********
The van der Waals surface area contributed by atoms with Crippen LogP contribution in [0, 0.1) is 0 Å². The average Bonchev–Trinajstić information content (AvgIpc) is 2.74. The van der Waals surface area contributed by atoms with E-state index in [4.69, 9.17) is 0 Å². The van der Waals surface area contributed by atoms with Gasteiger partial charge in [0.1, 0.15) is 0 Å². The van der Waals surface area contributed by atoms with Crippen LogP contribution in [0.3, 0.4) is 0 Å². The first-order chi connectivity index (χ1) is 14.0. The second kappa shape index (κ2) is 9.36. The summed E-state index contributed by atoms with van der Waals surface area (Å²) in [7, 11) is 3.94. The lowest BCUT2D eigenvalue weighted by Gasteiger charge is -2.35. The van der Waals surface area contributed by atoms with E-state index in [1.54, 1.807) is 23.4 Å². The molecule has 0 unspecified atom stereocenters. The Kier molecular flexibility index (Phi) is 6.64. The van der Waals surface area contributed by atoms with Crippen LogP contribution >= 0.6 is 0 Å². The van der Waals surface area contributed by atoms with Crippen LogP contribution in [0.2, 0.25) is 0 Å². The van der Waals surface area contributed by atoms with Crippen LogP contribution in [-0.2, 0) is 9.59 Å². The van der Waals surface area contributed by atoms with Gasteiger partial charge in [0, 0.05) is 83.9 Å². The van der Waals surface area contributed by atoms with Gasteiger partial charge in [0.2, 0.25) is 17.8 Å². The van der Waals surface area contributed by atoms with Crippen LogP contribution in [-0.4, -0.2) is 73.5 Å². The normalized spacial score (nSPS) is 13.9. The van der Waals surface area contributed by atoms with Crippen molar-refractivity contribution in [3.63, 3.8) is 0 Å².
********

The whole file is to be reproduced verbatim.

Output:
The van der Waals surface area contributed by atoms with Crippen LogP contribution in [0, 0.1) is 0 Å². The average Bonchev–Trinajstić information content (AvgIpc) is 2.74. The van der Waals surface area contributed by atoms with E-state index in [4.69, 9.17) is 0 Å². The van der Waals surface area contributed by atoms with Gasteiger partial charge in [0.1, 0.15) is 0 Å². The van der Waals surface area contributed by atoms with Crippen LogP contribution in [0.3, 0.4) is 0 Å². The first-order chi connectivity index (χ1) is 14.0. The second kappa shape index (κ2) is 9.36. The summed E-state index contributed by atoms with van der Waals surface area (Å²) in [7, 11) is 3.94. The lowest BCUT2D eigenvalue weighted by Gasteiger charge is -2.35. The van der Waals surface area contributed by atoms with E-state index in [1.54, 1.807) is 23.4 Å². The molecule has 0 unspecified atom stereocenters. The Kier molecular flexibility index (Phi) is 6.64. The van der Waals surface area contributed by atoms with Crippen LogP contribution >= 0.6 is 0 Å². The van der Waals surface area contributed by atoms with Crippen LogP contribution in [0.2, 0.25) is 0 Å². The van der Waals surface area contributed by atoms with Crippen LogP contribution in [-0.2, 0) is 9.59 Å². The van der Waals surface area contributed by atoms with Gasteiger partial charge in [0, 0.05) is 83.9 Å². The van der Waals surface area contributed by atoms with Gasteiger partial charge in [0.2, 0.25) is 17.8 Å². The van der Waals surface area contributed by atoms with Crippen LogP contribution in [-0.4, -0.2) is 73.5 Å². The normalized spacial score (nSPS) is 13.9. The van der Waals surface area contributed by atoms with Crippen molar-refractivity contribution in [3.63, 3.8) is 0 Å².